Inspirate y liberate de cancer, fibromialgia, depresión, fatiga, etc. Rompe con el dolor emocional para controlar el dolor físico crónico.
Yo no acepto estas condiciones en mi cuerpo nunca más y quiero compartirte como.
Te guiaré en el camino de descubrir y confiar en tu poder interno.

Sunday, January 5, 2014

A Beautiful Story of Cause and Effect

National Open Water Swimming Champion of his age group in Cartagena, Bolivar Colombia on November 2013.

Winner of various categories in the Golden Dolphin International Tournament in Cali, Colombia on August 2013

      I would like to share the story of Alonso Moreno, my swimming coach, who’s story I like to believe is a clear example of how the universe works in mysterious ways.
Alonso was born in Cali Colombia. He developed a deep interest in sports from a very young age. Alonso became a member of the soccer team of his school as well as the local neighborhood team. His love for self improvement and competition led him to stand out from others. With merely 7 years of age Alonso Moreno had found his passion.

One day when he was around 14 years old, he found himself playing a spontaneous soccer match with his friends. Unfortunately, the game was cut short because the owner of the only ball available to them had to go to his swimming class. Faced with unavoidable boredom, Alonso tried to convince him to leave the ball under his care but his friend denied and instead invited Alonso to his swimming class. This swimming class was located in the olympic pools of Cali.

In the swimming class, kids were preparing for the Valle del Cauca Water Polo Team tryouts. Alonso’s friend invited him to stay and swim with him and the others. Not having anything else to do he willingly accepted.
Unaware of it, Alonso’s path in life changed. He started swimming by what some people call “chance.”
His swimming abilities were very limited but he kept practicing until he was able to swim across the entire olympic pool. He often got nervous thinking he was not going to make it across this seemingly eternal pool but he kept on improving.

When the time for the tryouts came, Alonso was still unsure of his swimming skills. Fearful of not having something to hang on to in case of an emergency, he asked the kid from Bogota in the lane next to the wall to switch places with him.
The time limit to cross the entire pool was 40 seconds. Unfortunately, Alonso made it in 48 seconds, 8 seconds short to make the cut. Defeated, he knew he had no chance to make it on the team and went home.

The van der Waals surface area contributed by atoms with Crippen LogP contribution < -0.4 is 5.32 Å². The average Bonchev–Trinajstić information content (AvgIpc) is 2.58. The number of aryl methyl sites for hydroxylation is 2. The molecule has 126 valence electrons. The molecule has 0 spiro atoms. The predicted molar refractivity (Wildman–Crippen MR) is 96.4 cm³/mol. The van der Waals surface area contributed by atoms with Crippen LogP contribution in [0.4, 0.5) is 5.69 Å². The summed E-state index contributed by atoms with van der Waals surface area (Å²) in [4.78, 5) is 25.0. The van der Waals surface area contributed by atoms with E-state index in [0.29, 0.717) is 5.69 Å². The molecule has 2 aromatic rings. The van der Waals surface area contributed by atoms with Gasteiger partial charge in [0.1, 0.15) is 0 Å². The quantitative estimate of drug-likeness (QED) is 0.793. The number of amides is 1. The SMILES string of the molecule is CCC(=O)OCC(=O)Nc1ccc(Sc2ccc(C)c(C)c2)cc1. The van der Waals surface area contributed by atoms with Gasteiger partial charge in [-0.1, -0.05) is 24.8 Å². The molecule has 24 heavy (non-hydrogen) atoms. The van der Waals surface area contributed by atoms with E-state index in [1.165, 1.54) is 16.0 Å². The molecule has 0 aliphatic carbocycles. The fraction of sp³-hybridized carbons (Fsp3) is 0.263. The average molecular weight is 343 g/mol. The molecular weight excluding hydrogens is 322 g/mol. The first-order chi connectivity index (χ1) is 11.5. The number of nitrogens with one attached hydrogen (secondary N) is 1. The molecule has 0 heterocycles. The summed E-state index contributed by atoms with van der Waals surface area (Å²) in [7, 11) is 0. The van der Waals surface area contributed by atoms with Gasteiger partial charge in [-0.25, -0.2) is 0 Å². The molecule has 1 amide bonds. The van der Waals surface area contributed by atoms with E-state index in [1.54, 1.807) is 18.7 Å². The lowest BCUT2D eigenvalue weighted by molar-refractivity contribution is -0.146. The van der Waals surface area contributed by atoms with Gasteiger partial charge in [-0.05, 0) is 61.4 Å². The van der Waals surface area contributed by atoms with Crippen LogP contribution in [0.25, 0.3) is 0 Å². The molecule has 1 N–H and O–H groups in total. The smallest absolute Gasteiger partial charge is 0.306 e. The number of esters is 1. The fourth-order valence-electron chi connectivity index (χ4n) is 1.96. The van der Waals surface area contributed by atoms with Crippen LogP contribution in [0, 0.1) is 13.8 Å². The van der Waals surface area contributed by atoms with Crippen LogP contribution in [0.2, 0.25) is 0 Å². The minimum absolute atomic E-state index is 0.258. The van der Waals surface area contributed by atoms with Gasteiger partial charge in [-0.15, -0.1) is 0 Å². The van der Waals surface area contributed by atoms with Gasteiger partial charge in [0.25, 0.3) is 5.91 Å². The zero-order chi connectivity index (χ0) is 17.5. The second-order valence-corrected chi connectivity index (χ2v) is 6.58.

The next day, Alonso’s friend came to his house to pick him up. The first thing that came out of his mouth when he saw Alonso was that he had made it!
Confused Alonso later understood how lucky he had been to make it into the team. When Alonso changed lanes with the kid from Bogota right before the tryouts this change was not made official. The kid from Bogota, whom by the way had made the cut, swam in the lane corresponding to Alonso and Alonso swam on the lane corresponding to the kid from Bogota. This kid from Bogota could not enter the team because he was going back to his hometown very soon. So he did not do anything about the mix up.

Alonso had experience being a team player and had good performance. His qualities shone through making him popular amongst his fellow team members. His skills in the water kept improving but his swimming speed revealed what truly had happened the day of the tryouts. When the second speed check came around, Alonso felt he had to come clean when his coach addressed his slower speed. Luckily after Alonso came clean, his coach took in to account his good performance so far and didn't let the tryouts mix up affect his decisions. On the contrary he sympathized with Alonso’s peculiar story,  so from then on the coach helped him and supported him in every practice.

From that point on, the swimming league and the various team sponsors paid his food and other necessities. Just like that his passion for sports became his profession.
He had the privilege to travel and represent Colombia in various competitions.

Another incredibly lucky event happened to Alonso by what we will continue calling “chance.” This event took place during a South American tournament in Brazil in which he attended as an alternate.
The uniform that was assigned to him was a little too big. Hence, walking around the pool made the bottom of his pants wet. Frustrated by that icky feeling on his legs, he took his pants off and sat on the substitutes bench on his swimming shorts and uniform hoodie.
Suddenly, one of the swimmers needed replacement. The coach quickly looked at the substitute bench. Incidentally, Alonso was the only one looking ready with his pants off. Without giving it a second thought the coach picked him. Having this great chance to prove himself, Alonso gave it his all. His team ended up winning with his help. This bold move made him one of the main members of the water polo team at 18 years of age in 1974.